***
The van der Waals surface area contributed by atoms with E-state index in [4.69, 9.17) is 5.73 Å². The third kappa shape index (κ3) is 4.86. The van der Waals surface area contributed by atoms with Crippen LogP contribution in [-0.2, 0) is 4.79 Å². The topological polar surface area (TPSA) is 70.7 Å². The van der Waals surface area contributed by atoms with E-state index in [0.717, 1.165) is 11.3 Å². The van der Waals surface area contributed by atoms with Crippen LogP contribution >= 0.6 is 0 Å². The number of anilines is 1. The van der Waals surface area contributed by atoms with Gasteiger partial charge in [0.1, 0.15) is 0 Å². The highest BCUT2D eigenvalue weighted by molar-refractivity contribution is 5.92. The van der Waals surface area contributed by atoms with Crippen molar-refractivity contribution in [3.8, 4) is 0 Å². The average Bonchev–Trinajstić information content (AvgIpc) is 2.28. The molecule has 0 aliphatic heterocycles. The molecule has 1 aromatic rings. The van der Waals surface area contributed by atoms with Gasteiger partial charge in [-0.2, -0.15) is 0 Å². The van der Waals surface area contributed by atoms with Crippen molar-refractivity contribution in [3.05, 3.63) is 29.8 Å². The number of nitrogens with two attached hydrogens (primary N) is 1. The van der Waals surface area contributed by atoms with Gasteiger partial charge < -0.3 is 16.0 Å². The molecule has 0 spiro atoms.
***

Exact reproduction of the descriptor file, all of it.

The van der Waals surface area contributed by atoms with E-state index in [4.69, 9.17) is 5.73 Å². The third kappa shape index (κ3) is 4.86. The van der Waals surface area contributed by atoms with Crippen LogP contribution in [-0.2, 0) is 4.79 Å². The topological polar surface area (TPSA) is 70.7 Å². The van der Waals surface area contributed by atoms with E-state index in [0.717, 1.165) is 11.3 Å². The van der Waals surface area contributed by atoms with Crippen LogP contribution >= 0.6 is 0 Å². The number of anilines is 1. The van der Waals surface area contributed by atoms with Gasteiger partial charge in [0.1, 0.15) is 0 Å². The highest BCUT2D eigenvalue weighted by molar-refractivity contribution is 5.92. The van der Waals surface area contributed by atoms with Crippen molar-refractivity contribution in [3.8, 4) is 0 Å². The average Bonchev–Trinajstić information content (AvgIpc) is 2.28. The molecule has 0 aliphatic heterocycles. The molecule has 1 aromatic rings. The van der Waals surface area contributed by atoms with Gasteiger partial charge in [-0.2, -0.15) is 0 Å². The van der Waals surface area contributed by atoms with Crippen molar-refractivity contribution in [3.05, 3.63) is 29.8 Å². The number of nitrogens with two attached hydrogens (primary N) is 1. The van der Waals surface area contributed by atoms with Gasteiger partial charge < -0.3 is 16.0 Å². The molecule has 0 spiro atoms.